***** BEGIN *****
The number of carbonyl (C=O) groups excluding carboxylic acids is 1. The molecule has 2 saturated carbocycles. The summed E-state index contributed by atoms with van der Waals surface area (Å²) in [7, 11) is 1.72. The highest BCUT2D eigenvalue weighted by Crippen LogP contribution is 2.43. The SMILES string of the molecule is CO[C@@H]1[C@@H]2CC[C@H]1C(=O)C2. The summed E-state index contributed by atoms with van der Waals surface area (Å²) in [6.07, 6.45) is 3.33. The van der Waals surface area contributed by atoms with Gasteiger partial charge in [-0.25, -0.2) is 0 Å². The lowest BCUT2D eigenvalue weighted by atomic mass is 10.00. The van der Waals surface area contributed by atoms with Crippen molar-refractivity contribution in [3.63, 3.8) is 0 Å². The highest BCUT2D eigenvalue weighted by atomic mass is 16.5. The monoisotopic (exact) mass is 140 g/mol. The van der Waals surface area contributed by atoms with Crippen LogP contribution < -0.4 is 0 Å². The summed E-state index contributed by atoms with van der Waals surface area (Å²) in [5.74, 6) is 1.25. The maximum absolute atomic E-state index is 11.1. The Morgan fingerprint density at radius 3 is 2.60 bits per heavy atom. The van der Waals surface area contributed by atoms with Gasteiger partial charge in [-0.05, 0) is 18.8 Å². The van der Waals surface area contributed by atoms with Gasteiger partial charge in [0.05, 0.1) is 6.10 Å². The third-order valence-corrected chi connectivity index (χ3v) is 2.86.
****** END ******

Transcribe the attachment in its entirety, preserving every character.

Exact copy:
The number of carbonyl (C=O) groups excluding carboxylic acids is 1. The molecule has 2 saturated carbocycles. The summed E-state index contributed by atoms with van der Waals surface area (Å²) in [7, 11) is 1.72. The highest BCUT2D eigenvalue weighted by Crippen LogP contribution is 2.43. The SMILES string of the molecule is CO[C@@H]1[C@@H]2CC[C@H]1C(=O)C2. The summed E-state index contributed by atoms with van der Waals surface area (Å²) in [6.07, 6.45) is 3.33. The van der Waals surface area contributed by atoms with Gasteiger partial charge in [-0.25, -0.2) is 0 Å². The lowest BCUT2D eigenvalue weighted by atomic mass is 10.00. The van der Waals surface area contributed by atoms with Crippen molar-refractivity contribution in [3.63, 3.8) is 0 Å². The highest BCUT2D eigenvalue weighted by atomic mass is 16.5. The monoisotopic (exact) mass is 140 g/mol. The van der Waals surface area contributed by atoms with Crippen LogP contribution < -0.4 is 0 Å². The summed E-state index contributed by atoms with van der Waals surface area (Å²) in [5.74, 6) is 1.25. The maximum absolute atomic E-state index is 11.1. The Morgan fingerprint density at radius 3 is 2.60 bits per heavy atom. The van der Waals surface area contributed by atoms with Gasteiger partial charge in [-0.05, 0) is 18.8 Å². The van der Waals surface area contributed by atoms with Gasteiger partial charge in [0.05, 0.1) is 6.10 Å². The third-order valence-corrected chi connectivity index (χ3v) is 2.86.